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Taking Care of Business: Virginia No. 3 in Best Places to Start Up

Small business owners are worried about long term growth, but Virginia is a great place to start one, according to the U.S. Chamber of Commerce.

Virginia has been ranked the third-best state for starting a business, according to a new report from the U.S. Chamber of Commerce.

The Commonwealth came in behind only Maryland and Colorado among all states in supporting innovation and entreprenuership, as ranked by the chamber's Enterprising States report.

Virginia has the highest concentration of science, technology, engineering and mathematics (STEM) jobs in the nation, according to the report, and ranks second in STEM jobs growth. It also has the largest share of high-tech businesses, which helped it to the Top 3.

Arlington especially has a strong entrepreneur community and the County is committed to supporting start-ups and small businesses. 

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During the 2012 General Assembly session, legislators passed a bill creating the Small Business Investment Grant Fund to entice potential small businesses investors.

The report measured business climate, infrastructure, exports and entrepreneurship to rate a state’s overall economic performance.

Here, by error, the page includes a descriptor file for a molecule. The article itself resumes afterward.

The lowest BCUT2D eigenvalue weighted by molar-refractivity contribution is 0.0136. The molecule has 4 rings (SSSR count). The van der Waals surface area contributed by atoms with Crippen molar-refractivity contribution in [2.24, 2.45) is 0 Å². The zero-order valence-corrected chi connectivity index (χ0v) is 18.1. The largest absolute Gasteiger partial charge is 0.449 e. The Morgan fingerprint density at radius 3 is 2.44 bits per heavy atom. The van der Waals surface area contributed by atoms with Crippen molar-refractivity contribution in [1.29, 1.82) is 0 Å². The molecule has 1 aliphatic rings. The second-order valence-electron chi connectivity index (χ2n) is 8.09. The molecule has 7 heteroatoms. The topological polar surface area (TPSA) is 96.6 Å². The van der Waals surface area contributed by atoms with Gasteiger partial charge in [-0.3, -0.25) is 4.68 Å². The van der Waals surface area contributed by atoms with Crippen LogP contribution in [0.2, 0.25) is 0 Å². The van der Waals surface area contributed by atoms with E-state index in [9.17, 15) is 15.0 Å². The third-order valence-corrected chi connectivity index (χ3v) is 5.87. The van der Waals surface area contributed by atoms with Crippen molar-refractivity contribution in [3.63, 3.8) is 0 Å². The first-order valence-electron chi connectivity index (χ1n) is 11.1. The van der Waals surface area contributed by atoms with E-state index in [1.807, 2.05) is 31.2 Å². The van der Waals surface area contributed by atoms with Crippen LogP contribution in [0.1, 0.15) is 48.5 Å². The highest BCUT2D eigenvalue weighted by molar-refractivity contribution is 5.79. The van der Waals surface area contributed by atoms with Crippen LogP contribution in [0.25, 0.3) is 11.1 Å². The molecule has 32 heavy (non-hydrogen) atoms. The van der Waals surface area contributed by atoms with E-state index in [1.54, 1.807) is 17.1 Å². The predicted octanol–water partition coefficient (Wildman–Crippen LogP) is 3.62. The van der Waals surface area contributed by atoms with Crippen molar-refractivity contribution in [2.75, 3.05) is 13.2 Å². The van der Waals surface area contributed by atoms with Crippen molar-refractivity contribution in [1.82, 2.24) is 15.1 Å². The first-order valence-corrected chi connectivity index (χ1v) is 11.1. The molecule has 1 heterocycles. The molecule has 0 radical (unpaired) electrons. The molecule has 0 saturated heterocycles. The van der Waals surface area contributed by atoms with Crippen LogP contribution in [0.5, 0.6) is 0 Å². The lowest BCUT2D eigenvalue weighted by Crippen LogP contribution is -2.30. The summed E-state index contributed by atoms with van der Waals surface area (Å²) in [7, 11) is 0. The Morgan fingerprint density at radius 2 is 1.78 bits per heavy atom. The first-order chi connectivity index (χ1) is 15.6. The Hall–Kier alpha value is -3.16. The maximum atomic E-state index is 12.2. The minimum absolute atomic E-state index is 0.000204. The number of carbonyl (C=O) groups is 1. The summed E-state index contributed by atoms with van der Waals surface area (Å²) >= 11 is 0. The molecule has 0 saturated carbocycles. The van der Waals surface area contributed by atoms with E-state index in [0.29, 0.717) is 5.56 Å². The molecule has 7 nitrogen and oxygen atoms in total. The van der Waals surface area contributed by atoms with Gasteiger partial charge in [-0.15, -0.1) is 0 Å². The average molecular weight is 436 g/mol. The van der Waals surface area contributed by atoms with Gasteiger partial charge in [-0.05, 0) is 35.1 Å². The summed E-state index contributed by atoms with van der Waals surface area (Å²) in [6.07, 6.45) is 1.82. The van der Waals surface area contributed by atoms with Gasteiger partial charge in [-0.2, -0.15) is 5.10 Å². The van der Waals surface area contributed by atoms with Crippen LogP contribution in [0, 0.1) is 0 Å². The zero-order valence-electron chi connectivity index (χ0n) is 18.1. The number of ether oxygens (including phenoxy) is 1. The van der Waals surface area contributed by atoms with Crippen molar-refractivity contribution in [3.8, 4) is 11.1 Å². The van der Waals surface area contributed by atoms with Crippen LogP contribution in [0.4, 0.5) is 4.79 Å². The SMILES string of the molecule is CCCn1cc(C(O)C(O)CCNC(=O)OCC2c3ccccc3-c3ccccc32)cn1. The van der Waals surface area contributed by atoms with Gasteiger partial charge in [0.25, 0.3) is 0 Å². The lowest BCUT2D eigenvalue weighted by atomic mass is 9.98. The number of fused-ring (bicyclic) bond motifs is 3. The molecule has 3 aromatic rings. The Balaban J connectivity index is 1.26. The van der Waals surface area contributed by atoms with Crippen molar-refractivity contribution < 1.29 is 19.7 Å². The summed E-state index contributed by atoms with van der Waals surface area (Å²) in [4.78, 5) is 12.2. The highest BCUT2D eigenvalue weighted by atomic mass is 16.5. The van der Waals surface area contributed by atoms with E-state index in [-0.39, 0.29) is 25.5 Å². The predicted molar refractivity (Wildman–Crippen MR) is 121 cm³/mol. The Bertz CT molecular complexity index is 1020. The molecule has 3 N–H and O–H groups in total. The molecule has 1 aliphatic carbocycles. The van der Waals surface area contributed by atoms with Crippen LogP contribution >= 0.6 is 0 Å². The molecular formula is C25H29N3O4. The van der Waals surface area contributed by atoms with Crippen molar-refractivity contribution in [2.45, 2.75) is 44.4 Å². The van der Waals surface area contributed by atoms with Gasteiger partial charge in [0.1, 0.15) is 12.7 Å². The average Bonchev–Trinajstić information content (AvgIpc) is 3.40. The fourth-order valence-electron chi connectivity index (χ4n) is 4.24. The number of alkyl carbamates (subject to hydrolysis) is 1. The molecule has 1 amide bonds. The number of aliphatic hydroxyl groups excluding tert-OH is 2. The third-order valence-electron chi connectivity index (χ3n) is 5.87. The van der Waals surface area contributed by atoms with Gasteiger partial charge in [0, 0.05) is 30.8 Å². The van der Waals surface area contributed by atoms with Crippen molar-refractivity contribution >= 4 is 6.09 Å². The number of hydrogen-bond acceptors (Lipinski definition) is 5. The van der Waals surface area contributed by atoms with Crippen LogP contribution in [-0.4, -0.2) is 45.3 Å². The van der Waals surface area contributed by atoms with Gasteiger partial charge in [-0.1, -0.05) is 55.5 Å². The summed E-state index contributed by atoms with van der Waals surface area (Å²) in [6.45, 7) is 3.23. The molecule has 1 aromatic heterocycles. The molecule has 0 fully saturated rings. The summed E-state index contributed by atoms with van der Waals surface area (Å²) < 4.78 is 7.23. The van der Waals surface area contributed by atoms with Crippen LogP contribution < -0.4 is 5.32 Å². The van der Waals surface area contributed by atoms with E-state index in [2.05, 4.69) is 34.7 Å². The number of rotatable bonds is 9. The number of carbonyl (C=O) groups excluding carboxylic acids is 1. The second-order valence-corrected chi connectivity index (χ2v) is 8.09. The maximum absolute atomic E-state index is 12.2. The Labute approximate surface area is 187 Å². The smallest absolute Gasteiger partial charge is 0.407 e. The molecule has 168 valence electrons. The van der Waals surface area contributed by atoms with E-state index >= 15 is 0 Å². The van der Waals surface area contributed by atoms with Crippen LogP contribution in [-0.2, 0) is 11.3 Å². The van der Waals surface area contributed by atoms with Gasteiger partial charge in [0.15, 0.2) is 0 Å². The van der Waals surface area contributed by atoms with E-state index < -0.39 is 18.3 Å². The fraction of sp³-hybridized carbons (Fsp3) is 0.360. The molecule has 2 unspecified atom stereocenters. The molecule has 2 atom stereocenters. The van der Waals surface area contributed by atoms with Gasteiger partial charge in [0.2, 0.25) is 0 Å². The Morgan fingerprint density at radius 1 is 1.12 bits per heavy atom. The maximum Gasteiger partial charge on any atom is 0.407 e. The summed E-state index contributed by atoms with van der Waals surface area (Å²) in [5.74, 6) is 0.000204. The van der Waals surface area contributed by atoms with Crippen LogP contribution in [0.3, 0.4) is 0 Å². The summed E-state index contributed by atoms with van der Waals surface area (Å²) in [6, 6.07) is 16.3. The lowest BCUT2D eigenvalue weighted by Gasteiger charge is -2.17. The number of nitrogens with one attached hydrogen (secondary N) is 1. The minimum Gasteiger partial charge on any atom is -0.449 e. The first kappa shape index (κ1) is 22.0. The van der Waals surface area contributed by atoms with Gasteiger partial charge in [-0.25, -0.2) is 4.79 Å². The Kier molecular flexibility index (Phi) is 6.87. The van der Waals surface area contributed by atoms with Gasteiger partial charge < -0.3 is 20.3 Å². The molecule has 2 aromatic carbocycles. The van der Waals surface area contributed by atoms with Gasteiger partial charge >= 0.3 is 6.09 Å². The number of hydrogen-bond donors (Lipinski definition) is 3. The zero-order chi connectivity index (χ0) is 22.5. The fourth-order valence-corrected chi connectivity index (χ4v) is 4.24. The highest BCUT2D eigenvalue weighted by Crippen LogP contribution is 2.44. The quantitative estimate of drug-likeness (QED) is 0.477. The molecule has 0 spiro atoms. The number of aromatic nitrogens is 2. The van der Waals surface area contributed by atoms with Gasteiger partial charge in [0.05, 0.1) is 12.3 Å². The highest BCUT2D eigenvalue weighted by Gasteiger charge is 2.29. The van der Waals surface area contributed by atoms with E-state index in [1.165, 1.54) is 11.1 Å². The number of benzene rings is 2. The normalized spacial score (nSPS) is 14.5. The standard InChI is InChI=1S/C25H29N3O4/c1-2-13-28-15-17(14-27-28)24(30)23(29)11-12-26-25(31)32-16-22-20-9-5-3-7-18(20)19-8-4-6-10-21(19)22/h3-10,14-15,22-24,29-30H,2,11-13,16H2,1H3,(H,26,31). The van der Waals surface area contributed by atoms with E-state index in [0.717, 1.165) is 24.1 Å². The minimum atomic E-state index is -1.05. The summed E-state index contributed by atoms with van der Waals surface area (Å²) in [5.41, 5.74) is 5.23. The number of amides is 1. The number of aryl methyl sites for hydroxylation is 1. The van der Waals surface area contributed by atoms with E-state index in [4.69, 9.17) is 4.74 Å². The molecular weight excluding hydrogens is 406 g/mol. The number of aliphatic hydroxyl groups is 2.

Virginia ranked fifth in overall economic performance, thanks to its top-ranking adjusted median family income. 

(Click here for an interactive map to see where other states ranked and why.)

Small Businesses and the Economic Recovery

But while Virginia may be a prime location for starting a business and driving innovation, CNN reports that small businesses aren’t necessarily feeling the effects of economic recovery.

The state stands at No. 14 in long-term job growth, economic output per job and productivity growth in the U.S. Chamber of Commerce's ranking.

And in a poll of more than 1,000 small business owners nationwide, CNN reports that many entrepreneurs said their customers were more wary of spending, even in the slight economic upturn. Only 40 percent of poll-takers were reporting stronger sales.

Business owners said the economy (31 percent) and growing business costs (23 percent) worried them most.

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